Petunias are noted for their trumpet-shaped flowers and vibrant shades spanning from light rose and magenta to pale blue and a rich, deep purple. Petunias thrive in pots, hanging containers, in beds and some varieties are used as ground cover. If you are looking to have your backyard garden become awash with color, consider the petunia as an easy addition to your home landscape.
Choose a spot of soil that gets full sun, with only a few hours of shade. The soil needs to be raked and well-drained. Add in compost, about a 1 to 2 inch layer.
Space petunia seedlings according to how big they are likely to get. The larger varieties need to be at least 12 inches apart, while smaller plants can be placed closer together, with a minimum spacing of about 5 inches apart.
Spread a layer of mulch around the plants to retain moisture and ward off weeds.
Make sure that the plant is receiving enough sun and water every three days, especially when planting in pots or window boxes.
Fertilize your petunias about once a month to encourage growth, by working a balanced fertilizer into moist soil.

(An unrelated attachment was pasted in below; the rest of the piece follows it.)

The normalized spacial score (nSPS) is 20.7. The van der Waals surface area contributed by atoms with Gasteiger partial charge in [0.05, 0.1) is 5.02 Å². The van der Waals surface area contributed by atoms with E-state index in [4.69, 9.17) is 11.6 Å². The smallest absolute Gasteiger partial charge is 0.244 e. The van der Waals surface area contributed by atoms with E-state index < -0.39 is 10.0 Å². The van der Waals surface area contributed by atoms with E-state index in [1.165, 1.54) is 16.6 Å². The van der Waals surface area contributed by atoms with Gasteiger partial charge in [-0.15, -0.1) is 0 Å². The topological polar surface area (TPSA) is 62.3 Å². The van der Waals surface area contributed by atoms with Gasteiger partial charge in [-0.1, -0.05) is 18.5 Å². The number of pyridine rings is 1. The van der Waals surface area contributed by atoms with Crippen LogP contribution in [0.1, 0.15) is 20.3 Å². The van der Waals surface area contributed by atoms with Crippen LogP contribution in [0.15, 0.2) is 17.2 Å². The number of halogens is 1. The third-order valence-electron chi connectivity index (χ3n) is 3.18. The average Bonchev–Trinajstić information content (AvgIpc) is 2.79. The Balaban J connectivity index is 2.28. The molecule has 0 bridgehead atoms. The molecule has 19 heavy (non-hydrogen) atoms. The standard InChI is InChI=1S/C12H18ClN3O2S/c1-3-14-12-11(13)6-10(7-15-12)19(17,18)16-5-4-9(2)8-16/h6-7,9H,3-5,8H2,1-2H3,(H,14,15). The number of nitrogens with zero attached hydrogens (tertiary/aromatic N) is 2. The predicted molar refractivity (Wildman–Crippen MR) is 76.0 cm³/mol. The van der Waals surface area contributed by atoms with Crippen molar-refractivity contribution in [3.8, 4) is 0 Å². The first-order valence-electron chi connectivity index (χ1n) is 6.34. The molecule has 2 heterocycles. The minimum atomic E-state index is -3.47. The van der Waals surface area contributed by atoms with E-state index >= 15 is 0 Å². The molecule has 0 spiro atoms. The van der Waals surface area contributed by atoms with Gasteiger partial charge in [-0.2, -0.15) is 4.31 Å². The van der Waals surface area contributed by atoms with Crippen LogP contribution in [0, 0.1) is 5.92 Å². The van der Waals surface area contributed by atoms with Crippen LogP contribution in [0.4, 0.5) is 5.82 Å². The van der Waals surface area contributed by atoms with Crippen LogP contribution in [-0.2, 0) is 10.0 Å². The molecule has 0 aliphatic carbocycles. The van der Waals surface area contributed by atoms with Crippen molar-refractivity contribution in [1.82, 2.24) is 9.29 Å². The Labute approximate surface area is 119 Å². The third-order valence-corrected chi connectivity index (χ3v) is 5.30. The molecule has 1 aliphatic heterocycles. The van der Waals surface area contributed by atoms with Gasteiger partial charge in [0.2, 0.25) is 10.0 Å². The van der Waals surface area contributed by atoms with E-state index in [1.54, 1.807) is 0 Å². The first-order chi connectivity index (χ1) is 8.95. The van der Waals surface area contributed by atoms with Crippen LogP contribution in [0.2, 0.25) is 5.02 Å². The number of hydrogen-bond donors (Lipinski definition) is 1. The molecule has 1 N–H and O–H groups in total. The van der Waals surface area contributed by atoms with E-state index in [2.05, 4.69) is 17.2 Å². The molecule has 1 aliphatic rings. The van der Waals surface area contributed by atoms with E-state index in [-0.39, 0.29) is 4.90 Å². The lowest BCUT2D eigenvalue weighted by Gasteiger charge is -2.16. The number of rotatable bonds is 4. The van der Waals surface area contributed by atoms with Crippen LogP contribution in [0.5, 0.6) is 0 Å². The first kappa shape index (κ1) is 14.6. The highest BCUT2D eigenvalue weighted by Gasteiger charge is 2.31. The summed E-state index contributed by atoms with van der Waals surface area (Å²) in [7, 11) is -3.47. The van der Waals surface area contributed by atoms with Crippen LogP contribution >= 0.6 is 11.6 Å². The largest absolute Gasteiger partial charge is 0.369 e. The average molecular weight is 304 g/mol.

Do not over-water. Petunias are generally drought-tolerant, but check the soil's dryness on hot days and during periods without rainfall when daily watering may be necessary.
Prune back petunias to encourage new growth. Pinch off the dead flower and cut back about a third of the stems. Start with one stem and after a week or two when new growth has formed, cut back another stem. If you cut back all of the stems at once you could risk killing the plant.
Problems to Look Out For
Avoid infection of your plant by soil-borne fungus. Water from the bottom of the plant. Ensure that your petunia plants are not tightly packed next to each other.
Look out for white flies and caterpillars, which will eat holes in the leaves and petals of your plant. Lightly spray the plant to scatter the white flies and pick off caterpillars.
Add a supplemental fertilizer to retain its natural, vibrant color if the petunia foliage becomes discolored and yellow.